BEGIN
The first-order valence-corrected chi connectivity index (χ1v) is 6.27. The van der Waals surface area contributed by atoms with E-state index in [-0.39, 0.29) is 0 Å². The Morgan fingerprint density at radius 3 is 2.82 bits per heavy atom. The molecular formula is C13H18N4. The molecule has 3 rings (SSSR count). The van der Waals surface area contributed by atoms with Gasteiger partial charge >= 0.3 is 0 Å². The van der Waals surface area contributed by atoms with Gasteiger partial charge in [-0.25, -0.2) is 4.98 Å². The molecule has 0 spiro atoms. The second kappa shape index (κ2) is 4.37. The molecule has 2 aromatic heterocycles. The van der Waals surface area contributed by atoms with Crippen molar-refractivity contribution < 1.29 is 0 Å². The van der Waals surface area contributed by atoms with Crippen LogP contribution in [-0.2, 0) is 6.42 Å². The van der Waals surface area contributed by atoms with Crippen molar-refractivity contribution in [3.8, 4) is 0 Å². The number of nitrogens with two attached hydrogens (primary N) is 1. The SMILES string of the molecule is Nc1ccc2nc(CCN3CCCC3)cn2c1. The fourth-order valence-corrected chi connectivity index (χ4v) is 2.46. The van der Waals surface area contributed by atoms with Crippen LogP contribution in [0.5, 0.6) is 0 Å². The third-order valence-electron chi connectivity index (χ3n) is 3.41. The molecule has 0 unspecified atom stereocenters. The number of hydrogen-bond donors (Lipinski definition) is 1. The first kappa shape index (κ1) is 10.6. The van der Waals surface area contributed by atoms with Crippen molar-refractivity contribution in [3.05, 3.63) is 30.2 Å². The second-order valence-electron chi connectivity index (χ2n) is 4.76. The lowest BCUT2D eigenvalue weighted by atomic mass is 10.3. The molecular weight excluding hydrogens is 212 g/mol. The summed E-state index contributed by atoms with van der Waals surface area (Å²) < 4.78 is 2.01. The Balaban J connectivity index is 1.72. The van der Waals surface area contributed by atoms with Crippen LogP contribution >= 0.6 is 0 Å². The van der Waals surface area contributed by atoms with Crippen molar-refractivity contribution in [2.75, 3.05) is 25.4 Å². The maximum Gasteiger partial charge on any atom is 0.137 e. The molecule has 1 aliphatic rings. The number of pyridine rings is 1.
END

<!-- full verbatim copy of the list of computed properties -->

The first-order valence-corrected chi connectivity index (χ1v) is 6.27. The van der Waals surface area contributed by atoms with E-state index in [-0.39, 0.29) is 0 Å². The Morgan fingerprint density at radius 3 is 2.82 bits per heavy atom. The molecular formula is C13H18N4. The molecule has 3 rings (SSSR count). The van der Waals surface area contributed by atoms with Gasteiger partial charge >= 0.3 is 0 Å². The van der Waals surface area contributed by atoms with Gasteiger partial charge in [-0.25, -0.2) is 4.98 Å². The molecule has 0 spiro atoms. The second kappa shape index (κ2) is 4.37. The molecule has 2 aromatic heterocycles. The van der Waals surface area contributed by atoms with Crippen molar-refractivity contribution < 1.29 is 0 Å². The van der Waals surface area contributed by atoms with Crippen LogP contribution in [-0.2, 0) is 6.42 Å². The van der Waals surface area contributed by atoms with Crippen molar-refractivity contribution in [3.8, 4) is 0 Å². The number of nitrogens with two attached hydrogens (primary N) is 1. The SMILES string of the molecule is Nc1ccc2nc(CCN3CCCC3)cn2c1. The fourth-order valence-corrected chi connectivity index (χ4v) is 2.46. The van der Waals surface area contributed by atoms with Crippen LogP contribution in [0.5, 0.6) is 0 Å². The third-order valence-electron chi connectivity index (χ3n) is 3.41. The molecule has 0 unspecified atom stereocenters. The number of hydrogen-bond donors (Lipinski definition) is 1. The first kappa shape index (κ1) is 10.6. The van der Waals surface area contributed by atoms with Crippen molar-refractivity contribution in [3.05, 3.63) is 30.2 Å². The second-order valence-electron chi connectivity index (χ2n) is 4.76. The lowest BCUT2D eigenvalue weighted by atomic mass is 10.3. The molecular weight excluding hydrogens is 212 g/mol. The summed E-state index contributed by atoms with van der Waals surface area (Å²) < 4.78 is 2.01. The Balaban J connectivity index is 1.72. The van der Waals surface area contributed by atoms with Crippen LogP contribution >= 0.6 is 0 Å². The van der Waals surface area contributed by atoms with Crippen molar-refractivity contribution in [2.75, 3.05) is 25.4 Å². The maximum Gasteiger partial charge on any atom is 0.137 e. The molecule has 1 aliphatic rings. The number of pyridine rings is 1.